|....continuing further .... "We want to send you a Reliance on trial. Keep it 30 days. Use it for any work you wish. Try it out every way you know how. Watch it operate. Compare it with any high-priced typewriter. Watch the touch, the action, the quality of the work, the ease of operation. Use it for billing, invoicing, manifolding or stencil work. Give it any reasonable test you can think of; examine it thoroughly; ask the opinion of others. We take all the risk -- you take none. We couldn't afford to ship typewriters on these terms if we didn't have a mighty good typewriter to back up our statements. We couldn't stay in the typewriter business if Reliance Typewriters did not make good. They are made right; they are sold right; and they are going to stay right."
From later in the book, concerning Ward's operation: AN UNUSUAL BUSINESS, CONDUCTED IN AN UNUSUAL WAY. ".....Being a big house, and doing things in a big way, we can get along on smaller profits than most people. So, we can make a typewriter, for example, and cut the usual price in two." (Author's note: One of many direct indications that Montgomery Ward owned or at least controlled Reliance.)
Montgomery Ward indicates that there were "..no agents who talk and spend money." They had no salesmen, no retail outlets or branches and thus could put every dollar of value possible into the typewriter itself. "... All the expense is put into the machine itself. Then we take the complete machine and sell it to you in the quickest, most convenient, most economical way. You pay for the typewriter when you buy a Reliance; you don't have to pay an extra $50.00 to help cover the selling expenses." Clearly, Ward had joined the league of typewriter manufacturers that distributed machines direct to customers only and which often made such claims in attempts to persuade the customer that a great deal of the money paid for a standard $100 typewriter was doing him no good, and that direct-sale lower-priced machines were not necessarily inferior just by virtue of lower price.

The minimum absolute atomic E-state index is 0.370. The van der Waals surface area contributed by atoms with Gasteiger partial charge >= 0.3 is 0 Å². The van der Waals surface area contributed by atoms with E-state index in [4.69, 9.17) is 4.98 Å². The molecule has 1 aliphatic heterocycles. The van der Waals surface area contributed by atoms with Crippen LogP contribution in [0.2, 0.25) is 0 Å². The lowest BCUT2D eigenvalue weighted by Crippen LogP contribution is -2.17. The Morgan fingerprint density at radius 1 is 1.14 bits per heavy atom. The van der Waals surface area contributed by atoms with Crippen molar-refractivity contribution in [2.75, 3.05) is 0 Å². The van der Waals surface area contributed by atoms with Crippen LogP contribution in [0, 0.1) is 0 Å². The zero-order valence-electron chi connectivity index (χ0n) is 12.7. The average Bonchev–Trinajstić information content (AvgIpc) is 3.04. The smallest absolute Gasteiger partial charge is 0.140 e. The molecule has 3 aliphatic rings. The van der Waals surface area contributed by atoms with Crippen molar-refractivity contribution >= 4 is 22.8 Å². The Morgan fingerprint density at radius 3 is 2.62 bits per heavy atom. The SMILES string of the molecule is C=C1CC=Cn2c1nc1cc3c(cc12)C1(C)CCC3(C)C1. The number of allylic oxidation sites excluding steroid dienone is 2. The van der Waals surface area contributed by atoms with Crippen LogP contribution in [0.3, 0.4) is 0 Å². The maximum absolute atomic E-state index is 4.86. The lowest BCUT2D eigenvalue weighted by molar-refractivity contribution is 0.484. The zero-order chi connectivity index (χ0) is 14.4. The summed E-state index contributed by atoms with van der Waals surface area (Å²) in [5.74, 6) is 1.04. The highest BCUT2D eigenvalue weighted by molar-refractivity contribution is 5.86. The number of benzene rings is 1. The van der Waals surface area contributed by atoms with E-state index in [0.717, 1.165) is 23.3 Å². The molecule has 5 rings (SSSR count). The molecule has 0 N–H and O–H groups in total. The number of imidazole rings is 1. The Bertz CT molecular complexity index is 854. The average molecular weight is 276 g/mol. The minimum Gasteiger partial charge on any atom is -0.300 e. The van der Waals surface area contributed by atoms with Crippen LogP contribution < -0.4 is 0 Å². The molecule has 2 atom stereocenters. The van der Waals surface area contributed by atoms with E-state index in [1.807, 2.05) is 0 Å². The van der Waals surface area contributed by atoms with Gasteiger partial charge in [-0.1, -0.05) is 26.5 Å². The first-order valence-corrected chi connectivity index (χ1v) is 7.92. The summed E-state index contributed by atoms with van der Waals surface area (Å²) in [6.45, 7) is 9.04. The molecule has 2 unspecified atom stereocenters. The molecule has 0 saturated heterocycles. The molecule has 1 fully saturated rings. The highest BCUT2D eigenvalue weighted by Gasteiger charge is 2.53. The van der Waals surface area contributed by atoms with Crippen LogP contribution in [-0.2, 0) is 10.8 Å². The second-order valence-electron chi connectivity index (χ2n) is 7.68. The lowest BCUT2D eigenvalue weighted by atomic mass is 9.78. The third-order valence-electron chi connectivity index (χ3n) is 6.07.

|The Typewriter -- a Big Factor in Modern Business
The typewriter is everywhere. It jingles busily for mighty corporations; it taps merrily in the small store or office. It is a sign of the times. It denotes progress, accuracy, speed, efficiency. It signifies care and attention to details. It is the voice of business. Its messages radiate from homes, offices, stores, factories -- everywhere where people work or earn or learn.
The typewriter has made possible two-three-four-ten letters where but one could be written before. It has expanded a man's ability to tell others what he has to sell or to buy or to trade. It has replaced the old goose-quill and the stylus; even the steel pen has given way before it as a business need.
We call the typewriter a business need because everyone today is in business; you are no less a business man because you are a farmer, or a professional man, or because you have nothing tangible to buy and sell. The farmer sells his produce; he makes a profit or a loss on his investment in land and equipment. The professional man sells his brains or his ability.
And the typewriter has helped build business because it is one of the big, really useful things.
|Now that we've investigated the ownership of the Reliance Typewriter Company, the contents of the brochure regarding the sales effort and terms, and indicated Montgomery Ward's overall approach, we'll next investigate the particular and special features of the Reliance Visible which the retailer felt made it the best typewriter buy on the market.|